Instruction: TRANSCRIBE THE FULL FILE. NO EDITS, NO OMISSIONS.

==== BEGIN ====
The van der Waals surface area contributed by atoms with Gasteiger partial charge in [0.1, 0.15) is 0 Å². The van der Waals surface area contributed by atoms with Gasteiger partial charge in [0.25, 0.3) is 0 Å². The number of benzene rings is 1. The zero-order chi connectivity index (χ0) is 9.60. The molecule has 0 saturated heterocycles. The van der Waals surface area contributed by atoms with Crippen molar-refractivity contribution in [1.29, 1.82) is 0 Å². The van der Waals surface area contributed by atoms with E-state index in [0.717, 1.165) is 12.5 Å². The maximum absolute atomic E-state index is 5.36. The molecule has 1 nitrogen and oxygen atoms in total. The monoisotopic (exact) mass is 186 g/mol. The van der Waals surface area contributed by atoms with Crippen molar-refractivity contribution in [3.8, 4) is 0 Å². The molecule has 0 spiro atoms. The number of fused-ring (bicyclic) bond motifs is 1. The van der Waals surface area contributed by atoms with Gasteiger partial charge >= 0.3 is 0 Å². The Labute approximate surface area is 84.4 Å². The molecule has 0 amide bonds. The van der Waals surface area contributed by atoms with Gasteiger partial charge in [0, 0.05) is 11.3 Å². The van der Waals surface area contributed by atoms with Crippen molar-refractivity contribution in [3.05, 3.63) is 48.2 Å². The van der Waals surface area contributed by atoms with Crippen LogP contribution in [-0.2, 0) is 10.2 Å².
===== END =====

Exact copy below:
The van der Waals surface area contributed by atoms with Gasteiger partial charge in [0.1, 0.15) is 0 Å². The van der Waals surface area contributed by atoms with Gasteiger partial charge in [0.25, 0.3) is 0 Å². The number of benzene rings is 1. The zero-order chi connectivity index (χ0) is 9.60. The molecule has 0 saturated heterocycles. The van der Waals surface area contributed by atoms with Crippen molar-refractivity contribution in [1.29, 1.82) is 0 Å². The van der Waals surface area contributed by atoms with E-state index in [0.717, 1.165) is 12.5 Å². The maximum absolute atomic E-state index is 5.36. The molecule has 1 nitrogen and oxygen atoms in total. The monoisotopic (exact) mass is 186 g/mol. The van der Waals surface area contributed by atoms with Crippen molar-refractivity contribution in [3.8, 4) is 0 Å². The molecule has 0 spiro atoms. The number of fused-ring (bicyclic) bond motifs is 1. The van der Waals surface area contributed by atoms with Gasteiger partial charge >= 0.3 is 0 Å². The Labute approximate surface area is 84.4 Å². The molecule has 0 amide bonds. The van der Waals surface area contributed by atoms with Gasteiger partial charge in [0, 0.05) is 11.3 Å². The van der Waals surface area contributed by atoms with Crippen molar-refractivity contribution in [3.05, 3.63) is 48.2 Å². The van der Waals surface area contributed by atoms with Crippen LogP contribution in [-0.2, 0) is 10.2 Å².